Around the world, more and more of us are going freelance, working for ourselves, offering our services to businesses and organizations. In the United States, for example, 35% of the workforce is made up of freelance talent, and as the coronavirus continues to cause mass job losses around the world, we’ll only see an increase in those figures as people work on their “side hustles” and forge their own career paths, reducing their reliance on businesses.
If you’re new to the world of freelancing or contracting, you’ve got a lot to learn. Below, we have bundled together some secrets that will give you food for thought and help you grow.
Freelancer websites suck
Websites like Upwork and Fiverr might be good for helping you secure your first clients in the early days of your business, but they’re not a good idea long-term. Indeed, some people say you should sign up to these websites to build a portfolio of work, but then move away from them as you grow your business. Why? It’s a dog-eat-dog world, where the price is the only way to stand out, and freelancers often have to work for less than minimum wage to succeed. In addition, such websites take unfair commissions - up to 30% - leaving you with little revenue.
It’s okay to say no
When you work for yourself, it’s natural to be cautious about making ends meet, and in that anxiety, you might agree to projects or work that doesn’t suit you. The sooner you grow a thick skin and decide what you do and don’t want to cover, the better. It’s okay to say no to a client if you’re not comfortable working on something or don’t have the expertise - be brave!
Accounting doesn’t have to be tough
One of the biggest challenges for self-employed freelancers is accounting and managing their taxes. Signing up to a bookkeeping website on day one is a good idea, or if you’re on a contract basis, consider an umbrella contracting company that can employ you. Your clients will pay your umbrella company for your work, and you’ll be paid by them, minus tax and national insurance. It’s a simple way to freelance and removes the need for any paperwork.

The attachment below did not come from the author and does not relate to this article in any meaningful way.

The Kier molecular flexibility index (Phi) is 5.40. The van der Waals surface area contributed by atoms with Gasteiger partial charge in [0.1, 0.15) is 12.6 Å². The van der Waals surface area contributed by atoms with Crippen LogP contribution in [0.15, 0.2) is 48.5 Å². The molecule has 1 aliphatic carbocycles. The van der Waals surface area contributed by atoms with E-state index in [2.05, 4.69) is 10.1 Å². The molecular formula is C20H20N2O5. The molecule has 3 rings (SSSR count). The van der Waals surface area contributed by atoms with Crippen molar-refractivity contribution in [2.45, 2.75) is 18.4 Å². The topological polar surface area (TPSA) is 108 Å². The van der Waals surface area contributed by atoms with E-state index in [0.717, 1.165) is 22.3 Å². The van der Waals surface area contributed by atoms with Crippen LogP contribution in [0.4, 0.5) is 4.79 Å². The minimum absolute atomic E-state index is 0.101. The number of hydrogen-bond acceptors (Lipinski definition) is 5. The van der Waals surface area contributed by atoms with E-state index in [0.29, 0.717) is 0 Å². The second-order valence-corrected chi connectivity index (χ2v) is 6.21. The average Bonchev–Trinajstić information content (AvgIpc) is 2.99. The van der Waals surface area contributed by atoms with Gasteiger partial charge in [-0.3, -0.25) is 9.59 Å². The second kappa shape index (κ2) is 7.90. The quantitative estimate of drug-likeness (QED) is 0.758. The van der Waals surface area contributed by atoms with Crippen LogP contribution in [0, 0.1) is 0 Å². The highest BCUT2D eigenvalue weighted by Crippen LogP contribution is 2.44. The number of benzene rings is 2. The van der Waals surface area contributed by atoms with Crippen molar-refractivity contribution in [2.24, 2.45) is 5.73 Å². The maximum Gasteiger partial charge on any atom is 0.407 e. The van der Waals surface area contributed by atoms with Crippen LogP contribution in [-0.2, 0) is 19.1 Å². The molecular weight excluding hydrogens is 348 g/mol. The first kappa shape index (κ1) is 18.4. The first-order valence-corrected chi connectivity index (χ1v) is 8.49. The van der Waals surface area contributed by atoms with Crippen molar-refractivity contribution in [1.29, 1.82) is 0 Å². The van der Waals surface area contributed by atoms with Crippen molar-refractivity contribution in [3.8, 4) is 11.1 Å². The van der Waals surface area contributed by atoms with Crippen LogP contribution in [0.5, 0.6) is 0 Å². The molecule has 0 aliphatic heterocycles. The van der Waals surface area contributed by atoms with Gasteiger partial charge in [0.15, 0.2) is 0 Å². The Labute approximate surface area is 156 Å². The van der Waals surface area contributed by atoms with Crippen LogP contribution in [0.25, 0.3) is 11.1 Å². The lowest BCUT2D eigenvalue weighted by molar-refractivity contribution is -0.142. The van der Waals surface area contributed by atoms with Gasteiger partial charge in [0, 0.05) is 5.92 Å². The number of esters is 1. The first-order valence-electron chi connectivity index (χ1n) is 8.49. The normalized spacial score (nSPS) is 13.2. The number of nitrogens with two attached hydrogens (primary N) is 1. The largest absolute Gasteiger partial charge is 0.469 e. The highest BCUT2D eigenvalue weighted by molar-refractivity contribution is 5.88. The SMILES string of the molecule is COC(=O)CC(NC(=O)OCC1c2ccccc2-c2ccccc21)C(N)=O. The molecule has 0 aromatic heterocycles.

Your work will be in high demand
As businesses continue to look for ways to permanently reduce their overheads, many are turning to freelancers and the gig economy to bridge skills gaps. That’s good news for you, and if you put yourself in front of the right people, you’ll find work for life. Use this to your advantage when pitching - let them know why you are a better choice than an employee.
You don’t need to know everything
“If somebody offers you an amazing opportunity but you are not sure you can do it, say yes – then learn how to do it later!” Wise words from Sir Richard Branson. It’s okay to agree to a project that you’re not 100% confident in - just make sure you have the time to learn and a back-up plan if something goes wrong - for example, hiring another freelancer, or refunding.
People will try to take advantage of
If you’re a generous person and a hard worker, you’ll find clients and businesses that try to take advantage of you. Don’t let them. Know your limits, know when to pull out from a project if it’s not working, and never work for free. Always invoice clients in advance for work and get them to agree to a contract before they do; otherwise, you could be left out of pocket.
How many of these freelancing secrets did you know about? Let us know on social media and be sure to check back soon for more advice on becoming your own boss. Good luck!